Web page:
Bill Callahan: Interview


    Bill Callahan gave his audience a start when signed with Drag City, dropped the Smog moniker, and released his last two albums, Woke On a Whaleheart and Sometimes I Wish We Were An Eagle, under his own name. Though this marked something of a shift in the scope of his work, Callahan was just getting started. His latest work, Letters to Emma Bowlcut, marks Callahan’s first foray into the literary world. Structured as a series of letters sent from a nameless protagonist to a woman he meets at a party, fans will find that the novel does tread thematic ground similar to that of his music. As the letters progress, readers are drawn into a world that is at once well-realized and, partially because of the one-way nature of the narrative, exceedingly sparse. Letters to Emma Bowlcut is  available from Drag City.


    Was writing Letters to Emma Bowlcut a big plan, or something that just happened over time?

    Well, yes, writing a novelette was a big plan for a country mouse such as I. It didn’t just happen; I had to work for it. 


    Is it contrarian to write a novel composed of letters in the Internet age?

    I hope not. The novelette is not a grand statement on the state of the art of letter writing in the computer age. Someone such as I would not venture to make a statement on something so vast.   Putting it in epistolary form was a way to transcend genre. In epistolary form ,it could be short story, poem, whimsy, advice column, ephemera, etc.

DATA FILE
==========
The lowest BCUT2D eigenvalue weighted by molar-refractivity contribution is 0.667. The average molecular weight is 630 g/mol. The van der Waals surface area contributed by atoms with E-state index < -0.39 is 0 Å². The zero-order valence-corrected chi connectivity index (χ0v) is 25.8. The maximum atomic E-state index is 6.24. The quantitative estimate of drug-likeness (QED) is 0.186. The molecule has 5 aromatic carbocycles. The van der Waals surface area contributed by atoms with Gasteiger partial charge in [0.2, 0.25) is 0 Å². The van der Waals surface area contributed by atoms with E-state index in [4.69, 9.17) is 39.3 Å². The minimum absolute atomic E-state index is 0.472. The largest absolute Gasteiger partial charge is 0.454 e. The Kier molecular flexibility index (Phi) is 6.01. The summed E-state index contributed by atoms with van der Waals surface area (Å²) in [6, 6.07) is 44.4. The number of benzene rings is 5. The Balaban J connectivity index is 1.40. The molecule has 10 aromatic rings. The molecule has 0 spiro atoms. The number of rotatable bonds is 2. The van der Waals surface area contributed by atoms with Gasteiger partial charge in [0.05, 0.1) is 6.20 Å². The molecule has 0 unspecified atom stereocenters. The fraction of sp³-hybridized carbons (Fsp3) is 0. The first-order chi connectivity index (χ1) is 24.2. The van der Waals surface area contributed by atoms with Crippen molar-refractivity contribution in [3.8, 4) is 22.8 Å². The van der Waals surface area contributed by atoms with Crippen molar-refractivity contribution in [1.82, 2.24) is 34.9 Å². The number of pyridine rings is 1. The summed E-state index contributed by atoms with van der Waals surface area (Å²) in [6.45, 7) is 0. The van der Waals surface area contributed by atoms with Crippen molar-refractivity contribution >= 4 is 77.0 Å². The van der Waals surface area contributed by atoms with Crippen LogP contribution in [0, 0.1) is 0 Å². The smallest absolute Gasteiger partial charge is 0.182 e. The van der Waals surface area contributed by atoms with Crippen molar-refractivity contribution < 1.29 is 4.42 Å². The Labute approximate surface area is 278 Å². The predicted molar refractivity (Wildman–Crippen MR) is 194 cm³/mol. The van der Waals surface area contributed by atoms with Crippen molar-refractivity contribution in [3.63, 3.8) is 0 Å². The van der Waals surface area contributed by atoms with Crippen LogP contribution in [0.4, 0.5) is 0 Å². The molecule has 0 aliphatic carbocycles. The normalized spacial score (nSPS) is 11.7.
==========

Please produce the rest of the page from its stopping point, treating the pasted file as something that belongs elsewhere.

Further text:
How did you decide on the format?

    It was the most open format I could think of. 


    Have you read other books that were written this way?

    I find fault with the genre in general. Most epistolary works are cloying, corny, and heavy handed. I was trying to show them how it was really done. 


    In a larger sense, what writers inspired your prose?

    I’m more a believer in writing rather than writers. Authors of good books also write bad books. Writers are fallible; writing is not. You can find good writing anywhere. A note from your grampa can make you cry with its perfection.  


    It’s been said that a writer’s first novel is autobiography. Do you agree with this?

    Either everything is autobiography or nothing is. There can be no in between. The question, which seems to be of great interest to many, is not at all interesting to me.  ou could say all writing is autobiography since it comes from the “auto.” But the question has no bearing for me.


    Is your writing process different for prose and music?

    Yes. Prose is like a block. Paragraphs are blocks you are making. A song is lines, whip marks on the back. There are lines in prose, also, but really it’s about the block of a paragraph and a page. A song is just getting in and getting out as quick as possible.


    Did writing the book affect your music?

    No. Books and music are two worlds.  


    Now that you’re a published author, how will you decide between making an album or writing a book?

    It’s easy. It’ll be an album per year and a book every five years.